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Sclerosing angiomatoid nodular transformation of the spleen (SANT) in a patient with clear cell carcinoma of the uterus: a case report
Journal of Medical Case Reports volume 12, Article number: 377 (2018)
Sclerosing angiomatoid nodular transformation of the spleen is a very rare benign vascular lesion recently described. Usually, sclerosing angiomatoid nodular transformation of the spleen is an incidental finding; the association with malignant tumors is extremely rare. To the best of our knowledge, we report the first case of sclerosing angiomatoid nodular transformation of the spleen associated with uterine clear cell carcinoma.
A 49-year-old Arabic woman presented to our institute with abdominal pain and distention. An abdominal computed tomographic scan was obtained, which showed a 14-cm uterine malignant tumor and a 4-cm isolated splenic nodule suggesting a metastatic lesion. The tumor was limited to the uterus but did not extend beyond. The patient underwent surgical treatment, and the histopathological examination of the resected uterine and splenic specimens disclosed invasive uterine clear cell carcinoma and sclerosing angiomatoid nodular transformation of the spleen, respectively. The patient had no signs of the disease 17 months after surgical treatment.
Sclerosing angiomatoid nodular transformation of the spleen is a very rare benign disease with a misleading presentation when associated with a malignant tumor. Pathological assessment of the resected spleen is the only way to achieve the correct diagnosis.
Sclerosing angiomatoid nodular transformation of the spleen (SANT) is a very rare benign vascular lesion recently described by Martel et al. . Since then, at least 135 cases have been reported . The pathogenesis of SANT remains a controversial issue. Some authors consider it as a reactive inflammatory disease linked to immunoglobulin G4 (IgG4)-related sclerosing disease rather than as a true neoplastic process [1, 3,4,5]. More recently, Chang et al. found that SANT is a polyclonal reactive lesion instead of a neoplastic disease . Mostly, SANT has been reported as an incidental finding, rarely found in symptomatic patients [1, 2, 6]. Rare cases of SANT have been reported in patients with malignant tumors, and the diagnosis of splenic metastasis has been raised because imaging techniques lack any specificity in the diagnosis of SANT [2, 7,8,9]. The histopathological analysis of splenectomy specimens is the only way to achieve a correct diagnosis [10, 11].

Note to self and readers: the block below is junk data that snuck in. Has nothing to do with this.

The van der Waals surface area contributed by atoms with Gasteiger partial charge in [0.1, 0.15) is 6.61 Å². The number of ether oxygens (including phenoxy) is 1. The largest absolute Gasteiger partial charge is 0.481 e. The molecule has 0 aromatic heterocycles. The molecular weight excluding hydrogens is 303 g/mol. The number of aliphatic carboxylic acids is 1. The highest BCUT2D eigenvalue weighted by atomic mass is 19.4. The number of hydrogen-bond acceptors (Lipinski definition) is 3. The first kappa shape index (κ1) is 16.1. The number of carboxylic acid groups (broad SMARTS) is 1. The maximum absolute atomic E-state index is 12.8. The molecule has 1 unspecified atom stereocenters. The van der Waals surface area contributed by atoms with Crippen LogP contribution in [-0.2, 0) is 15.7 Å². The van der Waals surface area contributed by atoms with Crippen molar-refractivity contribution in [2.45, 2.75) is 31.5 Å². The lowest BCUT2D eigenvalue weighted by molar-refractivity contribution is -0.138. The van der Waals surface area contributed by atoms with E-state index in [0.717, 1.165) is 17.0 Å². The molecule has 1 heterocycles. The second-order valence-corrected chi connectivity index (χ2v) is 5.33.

We report an additional case of SANT associated with uterine clear cell carcinoma in a 49-year old woman. To the best of our knowledge, this is the first case of SANT diagnosed in a patient with concomitant uterine clear cell carcinoma. The current literature offers only some case reports and short series about SANT, and unfortunately the management of this disorder is still not well defined. We think that accumulation of additional cases will bring more information about the disease and that therefore both clinicians and pathologists would become more familiar with it, thus preventing misdiagnosis and mismanagement, especially unnecessary splenectomy.
A 49-year old Arabic housewife presented at our hospital for abdominal pain and distention. Her medical history was unremarkable apart from uterine myomectomy 17 years earlier. The patient did not smoke or drink alcohol. On admission, she had no fever, her body temperature was 37.5° C, her pulse rate was 70 beats/minute, and her blood pressure was 120/80 mmHg. The result of her neurological examination was normal. Her laboratory test results were within normal limits (especially the complete blood count and liver and renal function).
The patient’s physical examination showed a distended abdomen with a large tumor extending from the pelvis to the umbilical area. An abdominal computed tomographic (CT) scan was obtained, which showed a 14-cm uterine malignant tumor. Also, the CT scan revealed a 4-cm isolated splenic nodule suggesting a metastatic lesion. The tumor was limited to the uterus and did not extend beyond.
The patient underwent radical surgical treatment consisting of total hysterectomy, total splenectomy, and lymphadenectomy. The macroscopic examination of resected specimens showed a huge, whitish, friable tumor occupying the entire uterine cavity, as well as a 4-cm splenic nodule with irregular contours, fibrous consistency, and a heterogeneous aspect (Figs. 1 and 2, respectively). The histopathological analysis disclosed a uterine clear cell carcinoma invading the outer half of the myometrium with negative lymph nodes, classified as stage IB according to the International Federation of Gynecology and Obstetrics classification scheme (Fig. 3a and b). The tumor cells were disposed in irregular trabecular and solid structures with abundant granular amphophilic to clear cytoplasm and rounded nuclei. The tumor cells were negative for estrogen and progesterone receptors and positive for cytokeratin AE1/AE3.
The splenic lesion consisted of multiple confluent and variably sized fibrotic nodules centered by many vessels. These vessels were surrounded by areas of hemorrhage, fibroblasts, and hemosiderin-laden macrophages (Fig. 4a and b). The immunohistochemical analysis of the splenic lesion showed that these vessels had three distinctive immunophenotypes corresponding to splenic red pulp vessels: CD34+/CD8−/CD31+, CD34−/CD8−/CD31+, and CD34−/CD8+/CD31+, respectively (Figs. 5a, b and 6). These histopathologic features were consistent with SANT. The patient had no signs of the disease 17 months after the surgical treatment.